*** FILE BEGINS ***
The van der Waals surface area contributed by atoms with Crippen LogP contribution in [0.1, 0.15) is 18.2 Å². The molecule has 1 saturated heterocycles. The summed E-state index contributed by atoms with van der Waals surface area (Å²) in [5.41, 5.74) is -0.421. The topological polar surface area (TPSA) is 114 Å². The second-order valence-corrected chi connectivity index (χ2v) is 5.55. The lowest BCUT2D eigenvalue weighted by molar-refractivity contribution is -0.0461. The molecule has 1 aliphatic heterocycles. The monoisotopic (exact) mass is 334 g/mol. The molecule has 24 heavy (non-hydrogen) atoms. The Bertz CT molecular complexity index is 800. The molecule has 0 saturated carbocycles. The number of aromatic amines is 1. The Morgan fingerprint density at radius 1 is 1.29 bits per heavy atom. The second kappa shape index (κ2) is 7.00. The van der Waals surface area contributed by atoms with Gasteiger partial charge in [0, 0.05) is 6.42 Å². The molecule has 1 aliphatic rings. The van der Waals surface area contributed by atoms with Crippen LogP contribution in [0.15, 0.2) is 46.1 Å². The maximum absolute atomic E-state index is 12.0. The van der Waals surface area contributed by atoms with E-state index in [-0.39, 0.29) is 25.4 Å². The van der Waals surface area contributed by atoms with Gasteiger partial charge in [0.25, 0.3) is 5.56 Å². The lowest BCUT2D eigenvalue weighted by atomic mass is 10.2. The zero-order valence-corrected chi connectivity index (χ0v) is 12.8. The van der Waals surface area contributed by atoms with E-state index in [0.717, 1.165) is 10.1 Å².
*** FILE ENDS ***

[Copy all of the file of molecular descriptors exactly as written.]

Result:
The van der Waals surface area contributed by atoms with Crippen LogP contribution in [0.1, 0.15) is 18.2 Å². The molecule has 1 saturated heterocycles. The summed E-state index contributed by atoms with van der Waals surface area (Å²) in [5.41, 5.74) is -0.421. The topological polar surface area (TPSA) is 114 Å². The second-order valence-corrected chi connectivity index (χ2v) is 5.55. The lowest BCUT2D eigenvalue weighted by molar-refractivity contribution is -0.0461. The molecule has 1 aliphatic heterocycles. The monoisotopic (exact) mass is 334 g/mol. The molecule has 24 heavy (non-hydrogen) atoms. The Bertz CT molecular complexity index is 800. The molecule has 0 saturated carbocycles. The number of aromatic amines is 1. The Morgan fingerprint density at radius 1 is 1.29 bits per heavy atom. The second kappa shape index (κ2) is 7.00. The van der Waals surface area contributed by atoms with Gasteiger partial charge in [0, 0.05) is 6.42 Å². The molecule has 1 aliphatic rings. The van der Waals surface area contributed by atoms with Crippen LogP contribution in [0.15, 0.2) is 46.1 Å². The maximum absolute atomic E-state index is 12.0. The van der Waals surface area contributed by atoms with E-state index in [-0.39, 0.29) is 25.4 Å². The van der Waals surface area contributed by atoms with Gasteiger partial charge in [0.25, 0.3) is 5.56 Å². The lowest BCUT2D eigenvalue weighted by atomic mass is 10.2. The zero-order valence-corrected chi connectivity index (χ0v) is 12.8. The van der Waals surface area contributed by atoms with E-state index in [0.717, 1.165) is 10.1 Å².